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Stop dog jumping

If you have ever owned a dog, one time or another you have probably dealt with this problem. Your dog is so happy to see you that he jumps up on you getting his muddy paws all over your new suit or dress. Or even worse, during his excitement he jumps on a smaller child and knocks them down or scratches the child’s face, arms or legs.

Sorry to say this, but you probably taught him to greet you in this manner.

Many unknowing dog owners encourage this behavior early in a puppies life. It’s hard to resist a cute little puppy who is happy to see you. He comes running to meet you, leaps at your knees and what do we you? We reach down and pet or even pitch up the happy puppy and in effect, reword his behavior of jumping on us.

You have just taught your puppy a very nice lesson, if he runs up to you and jumps on your foot or knee he can get praise and affection. Fast foreword a few months and now that little puppy is as much as 5 or 6 times the size that he was, but still thinking like a puppy, (“if I jump on my owner he will give me love”). He does not know the difference between his puppy size, of say 4 or 5lbs and his new size of maybe 30 or 40lbs or more, not to mention he is taller now and can reach up to your arms or chest. All he knows is that he wants the praise and affection that he has missed all day long and you taught him how to get it, by jumping.

It’s Bad form to have a jumping dog.

You have to make it perfectly clear that jumping is unacceptable. Although owners of small breed dogs or “toy” dog breeds may expect their dog to jump, (this is totally up to you) but jumping on an unsuspecting guest could get things off on the wrong foot. That is why, if you do allow your dog to jump, you should at least work the command “off” into it’s training.

For larger breed dog owners, training your dog commands such as “No Jump” and “off” should be mandatory. If not for the social aspect, at least for the safety of little ones in the house or that come to visit. Remember, a large dogs paws can easily be heavy enough to gouge your skin though your cloths, and it’s one thing to put up with bruises, cuts and scrapes from your own dog, could you imagine if your dog did this to someone else, maybe a child. Yes, it is best that you either never teach your dog to jump or get this habit under control quickly.

Generally, there are two reasons why dogs jump.

The number one reason dogs jump is most likely out of pure excitement after a long separation (returning home from work) or during playtime when adrenaline is running high.

A much more complicated and serious reason dogs jump, is to display his dominance over you. Centuries of the pack mentality are still evident in all dogs and if there is doubt in who is alpha in your dogs pack (your family) he may try to exert his dominance over you. One of the behaviors dogs use to show physical superiority is to place one or both paws over a lesser animals shoulders.

That’s all well and good, but why is my dog jumping on me and how do I stop this behavior? First off, lets determine which type of jumping problem we are dealing with. This is pretty simple: If your dog jumps on you or anyone else out side of an excited welcome or high energy playtime, your dog is trying to dominate you or the person that he is jumping on. This will have to be dealt with in a much different way and you should bone up on your alpha dog techniques. (Tip: Secrets to dog training has a great course on dog behavior problems, you can find the link at the bottom of this page.)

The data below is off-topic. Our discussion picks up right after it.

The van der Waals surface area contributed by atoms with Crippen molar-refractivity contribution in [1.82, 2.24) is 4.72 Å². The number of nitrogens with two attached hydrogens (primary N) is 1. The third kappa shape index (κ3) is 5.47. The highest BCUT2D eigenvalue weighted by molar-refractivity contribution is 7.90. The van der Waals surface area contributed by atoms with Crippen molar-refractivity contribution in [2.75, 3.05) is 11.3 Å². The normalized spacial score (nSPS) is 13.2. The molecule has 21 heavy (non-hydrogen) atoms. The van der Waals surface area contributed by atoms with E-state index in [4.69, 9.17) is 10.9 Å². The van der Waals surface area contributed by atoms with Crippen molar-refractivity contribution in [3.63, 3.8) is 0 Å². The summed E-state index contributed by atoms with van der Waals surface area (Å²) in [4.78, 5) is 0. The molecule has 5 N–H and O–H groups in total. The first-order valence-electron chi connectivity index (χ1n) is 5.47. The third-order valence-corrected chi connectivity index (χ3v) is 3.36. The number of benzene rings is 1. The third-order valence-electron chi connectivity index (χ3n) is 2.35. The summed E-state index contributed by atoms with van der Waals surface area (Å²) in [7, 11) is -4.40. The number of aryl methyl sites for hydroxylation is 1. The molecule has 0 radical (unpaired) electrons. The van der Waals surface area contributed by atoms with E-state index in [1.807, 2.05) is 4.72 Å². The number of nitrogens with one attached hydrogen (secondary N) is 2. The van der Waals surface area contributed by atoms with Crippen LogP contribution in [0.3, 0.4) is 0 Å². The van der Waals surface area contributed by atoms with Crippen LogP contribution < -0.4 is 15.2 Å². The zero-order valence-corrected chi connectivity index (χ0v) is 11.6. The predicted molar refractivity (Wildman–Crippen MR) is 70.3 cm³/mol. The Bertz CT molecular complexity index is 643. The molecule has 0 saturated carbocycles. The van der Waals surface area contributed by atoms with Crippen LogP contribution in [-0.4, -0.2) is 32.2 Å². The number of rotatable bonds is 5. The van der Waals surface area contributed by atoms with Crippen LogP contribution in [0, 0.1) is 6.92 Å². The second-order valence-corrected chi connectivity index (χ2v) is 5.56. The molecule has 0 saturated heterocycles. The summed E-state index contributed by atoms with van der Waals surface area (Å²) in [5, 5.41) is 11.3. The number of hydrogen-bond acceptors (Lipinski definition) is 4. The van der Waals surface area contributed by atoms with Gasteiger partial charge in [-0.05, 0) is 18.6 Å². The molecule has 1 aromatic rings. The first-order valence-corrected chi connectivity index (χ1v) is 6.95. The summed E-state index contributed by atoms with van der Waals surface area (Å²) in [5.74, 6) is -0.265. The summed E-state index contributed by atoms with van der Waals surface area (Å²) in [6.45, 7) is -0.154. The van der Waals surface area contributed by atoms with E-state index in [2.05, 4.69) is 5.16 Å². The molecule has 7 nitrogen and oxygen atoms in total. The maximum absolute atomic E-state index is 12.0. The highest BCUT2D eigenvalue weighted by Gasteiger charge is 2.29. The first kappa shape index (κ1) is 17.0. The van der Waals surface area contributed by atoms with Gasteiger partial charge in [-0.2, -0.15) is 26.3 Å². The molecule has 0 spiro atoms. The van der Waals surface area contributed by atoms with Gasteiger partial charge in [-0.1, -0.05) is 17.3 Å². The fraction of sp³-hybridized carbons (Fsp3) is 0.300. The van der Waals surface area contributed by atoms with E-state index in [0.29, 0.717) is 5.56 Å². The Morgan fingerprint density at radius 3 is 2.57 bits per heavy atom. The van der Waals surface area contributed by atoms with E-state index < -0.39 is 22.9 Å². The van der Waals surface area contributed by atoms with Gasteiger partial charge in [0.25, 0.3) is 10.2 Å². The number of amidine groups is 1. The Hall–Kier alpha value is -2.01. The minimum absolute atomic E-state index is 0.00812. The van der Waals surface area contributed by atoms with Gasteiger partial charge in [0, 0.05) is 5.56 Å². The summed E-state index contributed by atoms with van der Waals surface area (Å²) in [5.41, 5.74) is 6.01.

How to stop the over excited greeting.

Your actions are key to eliminating this annoying and possibly dangerous habit of your dogs. As with most all dog training consistency in your training will speed up his learning curve and prove to be more reliable. To stop dog jumping you have to make it clear to your dog that jumping is no longer tolerated.

This means sticking to your training plan every day until there is not longer a problem. Your dog will not stop jumping on you if you allow it one day and not the next or allow him to jump on you but not your children. If you send this message to your dog he will jump when ever he feels like it.

This means that you must fallow your stop jumping techniques always. You can’t expect your dog to understand the difference between playtime and greeting, nice cloths and play cloths, rainy days or sunny days. If you let your dog jump at anytime, he will feel free to jump whenever he feels like it.

Here is the best way to stop dog jumping.

Let your body do all the talking. When your dog jumps on you or is about to jump on you, turn your back and face way from him…i.e. the cold shoulder. Dogs understand your body language much more then the spoken word, so use your posture to get the message though loud and clear.

When your dog goes to jump on you, turn your back on him right away. Dogs understand body language much more than the spoken word. So, what you need to do here is use your posture to get your message though loud and clear.

Again, as soon as he has all four paws back on the ground praise him lavishly. Don’t worry that you may be confusing him, dogs have a very short “training memory” and they can only comprehend the reaction you give to his behavior at that moment.

Continue this cycle and you will notice that he will clam down rather quickly.


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